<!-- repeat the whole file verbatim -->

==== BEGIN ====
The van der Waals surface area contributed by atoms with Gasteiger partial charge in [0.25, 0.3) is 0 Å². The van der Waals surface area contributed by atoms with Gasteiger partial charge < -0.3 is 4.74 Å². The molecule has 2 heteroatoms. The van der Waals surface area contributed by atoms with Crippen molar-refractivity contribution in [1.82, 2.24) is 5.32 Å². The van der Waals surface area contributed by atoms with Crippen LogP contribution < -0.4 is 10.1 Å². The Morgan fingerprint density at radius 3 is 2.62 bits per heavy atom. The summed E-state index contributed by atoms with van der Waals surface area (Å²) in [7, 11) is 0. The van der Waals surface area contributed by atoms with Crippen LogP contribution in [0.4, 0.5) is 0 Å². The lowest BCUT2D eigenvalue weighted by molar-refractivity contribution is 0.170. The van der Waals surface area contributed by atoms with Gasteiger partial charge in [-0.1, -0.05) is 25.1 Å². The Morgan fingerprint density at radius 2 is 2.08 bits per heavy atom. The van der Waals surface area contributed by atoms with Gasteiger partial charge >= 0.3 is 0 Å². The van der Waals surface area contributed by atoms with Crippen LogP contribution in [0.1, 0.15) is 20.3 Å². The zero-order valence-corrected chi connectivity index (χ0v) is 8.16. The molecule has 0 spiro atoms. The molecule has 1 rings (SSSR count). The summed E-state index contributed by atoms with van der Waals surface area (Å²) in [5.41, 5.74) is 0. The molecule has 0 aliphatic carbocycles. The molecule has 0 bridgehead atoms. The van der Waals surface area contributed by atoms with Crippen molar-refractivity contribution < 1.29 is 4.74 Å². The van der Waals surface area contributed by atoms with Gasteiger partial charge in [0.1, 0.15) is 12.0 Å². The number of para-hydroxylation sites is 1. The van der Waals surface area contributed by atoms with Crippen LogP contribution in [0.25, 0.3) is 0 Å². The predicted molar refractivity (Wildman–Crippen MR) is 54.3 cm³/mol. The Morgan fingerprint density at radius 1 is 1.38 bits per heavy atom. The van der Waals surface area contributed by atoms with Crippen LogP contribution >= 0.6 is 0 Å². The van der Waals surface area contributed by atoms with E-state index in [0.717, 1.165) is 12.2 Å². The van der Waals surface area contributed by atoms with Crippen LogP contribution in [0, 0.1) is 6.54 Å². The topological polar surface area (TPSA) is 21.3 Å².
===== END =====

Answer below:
The van der Waals surface area contributed by atoms with Gasteiger partial charge in [0.25, 0.3) is 0 Å². The van der Waals surface area contributed by atoms with Gasteiger partial charge < -0.3 is 4.74 Å². The molecule has 2 heteroatoms. The van der Waals surface area contributed by atoms with Crippen molar-refractivity contribution in [1.82, 2.24) is 5.32 Å². The van der Waals surface area contributed by atoms with Crippen LogP contribution < -0.4 is 10.1 Å². The Morgan fingerprint density at radius 3 is 2.62 bits per heavy atom. The summed E-state index contributed by atoms with van der Waals surface area (Å²) in [7, 11) is 0. The van der Waals surface area contributed by atoms with Crippen LogP contribution in [0.4, 0.5) is 0 Å². The lowest BCUT2D eigenvalue weighted by molar-refractivity contribution is 0.170. The van der Waals surface area contributed by atoms with Gasteiger partial charge in [-0.1, -0.05) is 25.1 Å². The Morgan fingerprint density at radius 2 is 2.08 bits per heavy atom. The van der Waals surface area contributed by atoms with Gasteiger partial charge >= 0.3 is 0 Å². The van der Waals surface area contributed by atoms with Crippen LogP contribution in [0.1, 0.15) is 20.3 Å². The zero-order valence-corrected chi connectivity index (χ0v) is 8.16. The molecule has 0 spiro atoms. The molecule has 1 rings (SSSR count). The summed E-state index contributed by atoms with van der Waals surface area (Å²) in [5.41, 5.74) is 0. The molecule has 0 aliphatic carbocycles. The molecule has 0 bridgehead atoms. The van der Waals surface area contributed by atoms with Crippen molar-refractivity contribution < 1.29 is 4.74 Å². The van der Waals surface area contributed by atoms with Gasteiger partial charge in [0.1, 0.15) is 12.0 Å². The number of para-hydroxylation sites is 1. The van der Waals surface area contributed by atoms with Crippen LogP contribution in [0.25, 0.3) is 0 Å². The predicted molar refractivity (Wildman–Crippen MR) is 54.3 cm³/mol. The Morgan fingerprint density at radius 1 is 1.38 bits per heavy atom. The van der Waals surface area contributed by atoms with Crippen LogP contribution >= 0.6 is 0 Å². The van der Waals surface area contributed by atoms with E-state index in [0.717, 1.165) is 12.2 Å². The van der Waals surface area contributed by atoms with Crippen LogP contribution in [0, 0.1) is 6.54 Å². The topological polar surface area (TPSA) is 21.3 Å².